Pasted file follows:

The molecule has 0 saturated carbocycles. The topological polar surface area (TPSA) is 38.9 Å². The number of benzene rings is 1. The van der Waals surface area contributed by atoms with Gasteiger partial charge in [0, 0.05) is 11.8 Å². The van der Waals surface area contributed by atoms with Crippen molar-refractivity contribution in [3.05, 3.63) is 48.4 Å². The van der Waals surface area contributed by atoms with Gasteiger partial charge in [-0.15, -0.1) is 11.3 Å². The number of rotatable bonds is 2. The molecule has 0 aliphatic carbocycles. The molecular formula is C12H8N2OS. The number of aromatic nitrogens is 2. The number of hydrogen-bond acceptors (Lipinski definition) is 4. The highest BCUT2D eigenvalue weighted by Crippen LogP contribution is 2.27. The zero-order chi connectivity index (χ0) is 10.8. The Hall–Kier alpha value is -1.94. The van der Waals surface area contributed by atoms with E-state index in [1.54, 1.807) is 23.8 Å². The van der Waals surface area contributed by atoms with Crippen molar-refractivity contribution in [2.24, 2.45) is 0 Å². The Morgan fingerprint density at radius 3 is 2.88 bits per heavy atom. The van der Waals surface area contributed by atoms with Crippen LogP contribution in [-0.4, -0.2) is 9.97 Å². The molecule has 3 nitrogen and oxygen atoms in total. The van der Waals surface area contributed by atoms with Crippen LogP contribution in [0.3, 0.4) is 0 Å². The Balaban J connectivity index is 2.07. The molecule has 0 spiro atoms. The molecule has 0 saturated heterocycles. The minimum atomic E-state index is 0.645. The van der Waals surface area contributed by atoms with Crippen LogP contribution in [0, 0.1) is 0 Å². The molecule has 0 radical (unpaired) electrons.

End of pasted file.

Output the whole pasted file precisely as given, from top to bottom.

The molecule has 0 saturated carbocycles. The topological polar surface area (TPSA) is 38.9 Å². The number of benzene rings is 1. The van der Waals surface area contributed by atoms with Gasteiger partial charge in [0, 0.05) is 11.8 Å². The van der Waals surface area contributed by atoms with Crippen molar-refractivity contribution in [3.05, 3.63) is 48.4 Å². The van der Waals surface area contributed by atoms with Gasteiger partial charge in [-0.15, -0.1) is 11.3 Å². The number of rotatable bonds is 2. The molecule has 0 aliphatic carbocycles. The molecular formula is C12H8N2OS. The number of aromatic nitrogens is 2. The number of hydrogen-bond acceptors (Lipinski definition) is 4. The highest BCUT2D eigenvalue weighted by Crippen LogP contribution is 2.27. The zero-order chi connectivity index (χ0) is 10.8. The Hall–Kier alpha value is -1.94. The van der Waals surface area contributed by atoms with E-state index in [1.54, 1.807) is 23.8 Å². The van der Waals surface area contributed by atoms with Crippen molar-refractivity contribution in [2.24, 2.45) is 0 Å². The Morgan fingerprint density at radius 3 is 2.88 bits per heavy atom. The van der Waals surface area contributed by atoms with Crippen LogP contribution in [-0.4, -0.2) is 9.97 Å². The molecule has 3 nitrogen and oxygen atoms in total. The van der Waals surface area contributed by atoms with Crippen LogP contribution in [0.3, 0.4) is 0 Å². The Balaban J connectivity index is 2.07. The molecule has 0 spiro atoms. The molecule has 0 saturated heterocycles. The minimum atomic E-state index is 0.645. The van der Waals surface area contributed by atoms with Crippen LogP contribution in [0, 0.1) is 0 Å². The molecule has 0 radical (unpaired) electrons.